Pulling together a portfolio can be easier, too, when you’re aware of what the competition is offering. You want to showcase your very best examples, but you’ll know what types of examples are needed to gain a foothold in a particular niche.
Set a realistic fee
Understanding how much to charge is another advantage of researching the competition. Sara Horowitz, author of The Freelancer’s Bible, told the Harvard Business Review (HBR), “This isn’t about your expenses … so don’t add up your mortgage payment and your other costs of livings to figure out your hourly rate.”
Sumeet Goel, who founded staffing firm High Point Associates, gave HBR the following rule of thumb for those leaving full-time jobs. “Take your cash compensation and divide by 250 (which is the number of billable days after factoring in vacations, sick time, and typical downtime) and then add 25 percent to 50 percent.”
You may need to start out charging a lower rate to build up a clientele, but don’t be afraid to push your prices up as you get positive feedback from clients and are rehired by them.
Seek multiple clients
As a freelancer, you don’t have the same protections as an employee who is hired to work for that one company. You could have a great relationship with a single client. Plus, the work you do for them provides a steady income. But if that client loses a customer, or has to tighten their budget, freelancing could be the first area for cuts. You don’t want to go from flush freelancer to an out-of-work one because you’ve only cultivated that one client relationship.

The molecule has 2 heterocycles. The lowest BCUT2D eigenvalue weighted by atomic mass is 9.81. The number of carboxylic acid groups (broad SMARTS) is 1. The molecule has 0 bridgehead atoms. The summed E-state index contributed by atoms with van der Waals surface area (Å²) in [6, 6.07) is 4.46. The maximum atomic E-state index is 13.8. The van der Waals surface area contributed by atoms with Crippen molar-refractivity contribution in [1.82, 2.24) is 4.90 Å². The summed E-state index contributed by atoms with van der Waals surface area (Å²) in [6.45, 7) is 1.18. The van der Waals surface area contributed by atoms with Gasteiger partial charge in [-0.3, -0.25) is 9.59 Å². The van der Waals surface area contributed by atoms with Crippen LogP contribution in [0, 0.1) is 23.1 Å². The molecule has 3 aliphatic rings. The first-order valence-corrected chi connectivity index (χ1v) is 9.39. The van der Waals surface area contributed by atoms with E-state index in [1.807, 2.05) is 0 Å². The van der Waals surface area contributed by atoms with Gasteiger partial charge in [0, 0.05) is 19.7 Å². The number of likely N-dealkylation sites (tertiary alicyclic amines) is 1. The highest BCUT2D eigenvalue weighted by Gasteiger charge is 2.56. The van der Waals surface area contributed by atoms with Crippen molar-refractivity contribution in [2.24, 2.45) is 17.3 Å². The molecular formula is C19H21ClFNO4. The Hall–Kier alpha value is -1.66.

As Maguire points out, “Exploring different customer bases can help you gain expertise in new and potentially lucrative areas of the industry.”
Offload the administrative stuff
Running your own business requires different administrative tasks like scheduling appointments, invoicing customers, responding to prospect emails, tracking expenses, and more. You can’t bill for the time spent on business chores, but you can increase your hourly rate to support contracting it out to someone else.
If you’re reluctant to pay someone to do the grunt work, weigh the amount of time you spend doing these kinds of tasks against what you can earn in that same time doing more freelancing.
There are also many cloud-based solutions today to automate the back-end of the freelance business. Review this round-up of calendar, contracting, finance, project management, and timer/tracking tools to find one that suits your needs.
Is freelancing in your future?
Knowing that you want to succeed as a freelancer, you’ll also want to keep an eye out for our article on the top attributes of a successful freelancer. Our series will also outline what freelancers can offer a business. We’ve also written recently about getting the best results from freelance and contractor partners.
If you’re an employer, it might be surprising to learn how many of your employees are considering leaving the full-time ranks. How well are your efforts to build a balanced workforce working out? Use SoGoSurvey’s employee engagement tools to gauge satisfaction and support your retention efforts.